The Power of Monomaniacal Obsession
If you really want to see the kind of success that others can only dream of then there actually is a surefire way to achieve it. The evidence of this methodology abounds but most people don’t recognize its inherent power because it seems unreasonable and way too hard.
The method is to narrow your focus as much as you can so that you are only shooting for one major goal.
And one means one – not three or four or even two.
Why Most Folk Can’t Swallow This Medicine
Why don’t people tend to see or follow this rule? Because it implies an imbalanced life and this is perceived as undesirable in our day and age. Look at advertising and the media, it is full of claims and recommendations to “achieve balance” or for “a balanced, healthy life” – you’d think balance was the magic panacea to all that ails us!
And maybe it is (I wouldn’t know) but as time scoots by I get more and more convinced that my pet theory, known as Curly’s Law, is sound.
Curly’s Law states simply: “Do One Thing” and despite the fact that it was taken from a cheesy Hollywood movie (City Slickers) I believe that this law is an absolute winner for those who want to do something and do it really, really well. (I also believe this law, obviously minus the name, has been around longer than the film!)
Examples of Monomaniacal Obsessive Types Who Have Achieved Greatness
I would be willing to bet that if you were to pick your five favourite famous or really successful people that they would all be monomaniacs with a one-track mind, obsessed with their own singular vision since very early on in their adult life.
Here are some random over-achievers:
1. Bill Gates: not everybody’s fave or mine particularly but you have to give it to the man: he made the big time. And how? By single-mindedly focusing on only one goal – a computer on every desk.
2. Bob Dylan: one of my favourite musicians. It wasn’t like he spent much time debating with himself whether he wanted to be a sea-lion trainer, the greatest used-car salesman ever or a singer/songwriter – that was what he did and that was all there was to it!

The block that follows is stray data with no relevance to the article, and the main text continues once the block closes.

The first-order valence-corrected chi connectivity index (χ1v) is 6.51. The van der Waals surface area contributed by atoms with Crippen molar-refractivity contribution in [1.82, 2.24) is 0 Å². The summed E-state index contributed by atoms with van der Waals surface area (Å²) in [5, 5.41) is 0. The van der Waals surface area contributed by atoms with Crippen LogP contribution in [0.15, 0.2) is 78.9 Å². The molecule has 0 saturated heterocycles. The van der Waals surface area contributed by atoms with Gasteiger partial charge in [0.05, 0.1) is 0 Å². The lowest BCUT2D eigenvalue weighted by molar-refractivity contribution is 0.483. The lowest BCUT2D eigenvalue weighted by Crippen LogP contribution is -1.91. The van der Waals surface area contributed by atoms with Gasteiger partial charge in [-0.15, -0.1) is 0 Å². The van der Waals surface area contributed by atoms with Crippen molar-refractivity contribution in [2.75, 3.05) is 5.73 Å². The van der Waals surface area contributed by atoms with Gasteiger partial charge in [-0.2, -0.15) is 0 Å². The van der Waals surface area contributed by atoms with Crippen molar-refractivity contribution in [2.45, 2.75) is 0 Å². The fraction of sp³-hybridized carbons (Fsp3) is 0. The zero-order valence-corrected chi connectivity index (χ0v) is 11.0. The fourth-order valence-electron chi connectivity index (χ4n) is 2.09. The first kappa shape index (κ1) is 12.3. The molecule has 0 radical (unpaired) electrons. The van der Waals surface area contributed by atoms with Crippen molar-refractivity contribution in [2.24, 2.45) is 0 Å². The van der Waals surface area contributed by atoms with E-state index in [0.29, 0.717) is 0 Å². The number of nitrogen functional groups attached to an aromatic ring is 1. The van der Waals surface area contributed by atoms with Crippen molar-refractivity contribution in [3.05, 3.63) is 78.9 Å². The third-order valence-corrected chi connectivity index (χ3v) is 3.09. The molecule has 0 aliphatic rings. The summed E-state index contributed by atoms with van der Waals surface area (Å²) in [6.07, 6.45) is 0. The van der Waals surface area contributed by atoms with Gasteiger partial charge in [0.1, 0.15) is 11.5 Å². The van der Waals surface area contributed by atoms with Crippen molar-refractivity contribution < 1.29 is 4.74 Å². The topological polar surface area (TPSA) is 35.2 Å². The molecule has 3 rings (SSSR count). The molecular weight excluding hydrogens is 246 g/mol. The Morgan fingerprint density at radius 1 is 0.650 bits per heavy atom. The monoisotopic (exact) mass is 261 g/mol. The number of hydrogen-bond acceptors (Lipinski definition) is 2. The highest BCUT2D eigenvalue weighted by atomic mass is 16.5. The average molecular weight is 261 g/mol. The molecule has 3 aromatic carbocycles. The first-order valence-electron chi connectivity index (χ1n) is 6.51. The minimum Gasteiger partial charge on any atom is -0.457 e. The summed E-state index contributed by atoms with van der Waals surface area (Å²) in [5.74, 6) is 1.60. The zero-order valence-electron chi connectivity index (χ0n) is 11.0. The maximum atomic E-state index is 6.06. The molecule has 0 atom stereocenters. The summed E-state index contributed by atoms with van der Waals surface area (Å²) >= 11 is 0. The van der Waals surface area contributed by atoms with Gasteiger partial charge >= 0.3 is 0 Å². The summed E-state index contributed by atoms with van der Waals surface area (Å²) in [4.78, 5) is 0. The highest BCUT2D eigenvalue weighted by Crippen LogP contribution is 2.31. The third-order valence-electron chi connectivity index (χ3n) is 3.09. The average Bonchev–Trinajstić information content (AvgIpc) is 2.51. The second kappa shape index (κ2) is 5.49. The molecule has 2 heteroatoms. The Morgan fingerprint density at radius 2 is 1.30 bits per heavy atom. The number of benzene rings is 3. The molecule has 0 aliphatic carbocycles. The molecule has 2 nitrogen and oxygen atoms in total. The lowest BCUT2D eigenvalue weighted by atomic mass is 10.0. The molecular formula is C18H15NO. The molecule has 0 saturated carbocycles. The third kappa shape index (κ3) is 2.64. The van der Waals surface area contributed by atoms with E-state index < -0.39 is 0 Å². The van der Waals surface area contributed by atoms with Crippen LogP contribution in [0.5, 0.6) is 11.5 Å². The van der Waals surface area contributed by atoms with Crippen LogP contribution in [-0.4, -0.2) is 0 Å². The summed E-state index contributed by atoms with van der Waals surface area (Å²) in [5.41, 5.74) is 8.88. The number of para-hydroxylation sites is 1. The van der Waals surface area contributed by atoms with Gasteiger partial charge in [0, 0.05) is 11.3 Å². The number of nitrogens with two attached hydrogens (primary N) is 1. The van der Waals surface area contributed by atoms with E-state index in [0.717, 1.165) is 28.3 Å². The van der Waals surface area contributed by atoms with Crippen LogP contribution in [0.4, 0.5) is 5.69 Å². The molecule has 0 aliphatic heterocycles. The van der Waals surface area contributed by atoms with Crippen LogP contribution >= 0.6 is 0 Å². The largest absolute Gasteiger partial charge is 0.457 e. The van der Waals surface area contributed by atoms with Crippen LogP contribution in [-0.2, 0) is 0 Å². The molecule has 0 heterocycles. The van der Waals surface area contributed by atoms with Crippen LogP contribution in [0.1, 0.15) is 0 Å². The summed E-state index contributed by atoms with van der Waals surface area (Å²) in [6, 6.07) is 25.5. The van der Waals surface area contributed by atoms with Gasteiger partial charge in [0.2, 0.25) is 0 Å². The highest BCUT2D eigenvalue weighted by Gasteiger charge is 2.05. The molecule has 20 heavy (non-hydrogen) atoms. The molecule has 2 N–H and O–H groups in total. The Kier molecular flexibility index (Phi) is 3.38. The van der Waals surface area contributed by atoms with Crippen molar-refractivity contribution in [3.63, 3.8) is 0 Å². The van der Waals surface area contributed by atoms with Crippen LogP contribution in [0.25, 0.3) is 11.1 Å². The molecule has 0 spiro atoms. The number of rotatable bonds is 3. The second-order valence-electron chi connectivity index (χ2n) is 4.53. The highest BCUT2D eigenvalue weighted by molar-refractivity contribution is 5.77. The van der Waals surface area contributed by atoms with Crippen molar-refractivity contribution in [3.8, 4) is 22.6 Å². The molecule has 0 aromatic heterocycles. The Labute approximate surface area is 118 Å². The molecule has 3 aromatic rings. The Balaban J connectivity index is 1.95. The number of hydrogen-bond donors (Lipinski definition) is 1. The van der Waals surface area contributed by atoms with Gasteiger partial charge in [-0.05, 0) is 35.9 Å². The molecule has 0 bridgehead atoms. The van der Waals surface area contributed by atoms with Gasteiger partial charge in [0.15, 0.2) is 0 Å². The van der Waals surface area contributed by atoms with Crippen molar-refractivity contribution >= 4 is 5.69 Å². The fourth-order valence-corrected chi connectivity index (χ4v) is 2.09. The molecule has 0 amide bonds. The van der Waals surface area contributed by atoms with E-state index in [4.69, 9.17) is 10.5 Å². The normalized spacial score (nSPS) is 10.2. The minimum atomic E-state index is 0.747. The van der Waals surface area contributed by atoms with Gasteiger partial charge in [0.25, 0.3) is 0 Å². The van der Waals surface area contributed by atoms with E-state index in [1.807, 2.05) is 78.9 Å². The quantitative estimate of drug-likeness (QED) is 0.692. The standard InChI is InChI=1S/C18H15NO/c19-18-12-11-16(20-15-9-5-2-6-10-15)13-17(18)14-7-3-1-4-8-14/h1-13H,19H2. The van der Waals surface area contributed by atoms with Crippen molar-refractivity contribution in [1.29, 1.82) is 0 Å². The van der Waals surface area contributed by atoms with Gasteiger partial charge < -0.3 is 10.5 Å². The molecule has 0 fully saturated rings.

3. Mahatma Gandhi: this dude wanted one thing and one thing only – the non-violent cessation of British rule over India. He did it too, and not by flippin’ and floppin’ and changin’ his mind.
4. Eminem: do you have any trouble identifying what this man’s plan for greatness was? Of course not – he only ever had one strategy out of poverty and that was to be the best rapper in the world.
5. Richard Branson: he might have a bunch of different businesses but what do you think his sole focus is? His brand, Virgin. That’s his meal ticket and he created it by focusing only on that since about one hundred years ago when it was cool to have long hair.
Think (About One Thing) and Grow Rich
If you’ve read Napoleon Hill’s classic, then you’ll know that one of the most powerful concepts in the book is that you should choose and focus on a Definite Chief Aim (i.e. a single major goal).
Think about where you are now.
Up above you is a vast macrocosm which spirals out indefinitely, a spray of more and more stuff that just keeps on going.
Now think about the inside of your body. We can’t see it but we now know that we can hone in on any area of our physical selves and keep reducing until things get so small that our instruments or mathematics can’t perceive them any more. The chances are things just keep getting smaller still, right? But even if they don’t get any smaller than what we know about – that’s still a lot of detail inside your single human body.
Well, that’s what goals are like. You can have a “macrocosm’ of goals, even if it’s just five or ten goals, and accordingly the tasks will just keep spraying out and you will have a very hard time getting a grip on what even needs doing let alone actually getting it all done.
But if you choose just one goal, you will still find a very large amount of things that need doing, and the closer you look the more you will find. You will probably find enough to do in one major goal to keep you going for at least a few years if not many more. And if you don’t complete all of the important stuff that needs doing, then that goal will probably never get done at all! Quite logical, Captain!
So that’s why it is better to have just One Thing, not several, because several unfinished goals aren’t worth a damn, but one successfully completed major achievement is worth so very much – and not just in monetary terms either.
So – forget about balance – become a monomaniacal obsessive and do something truly awesome with your life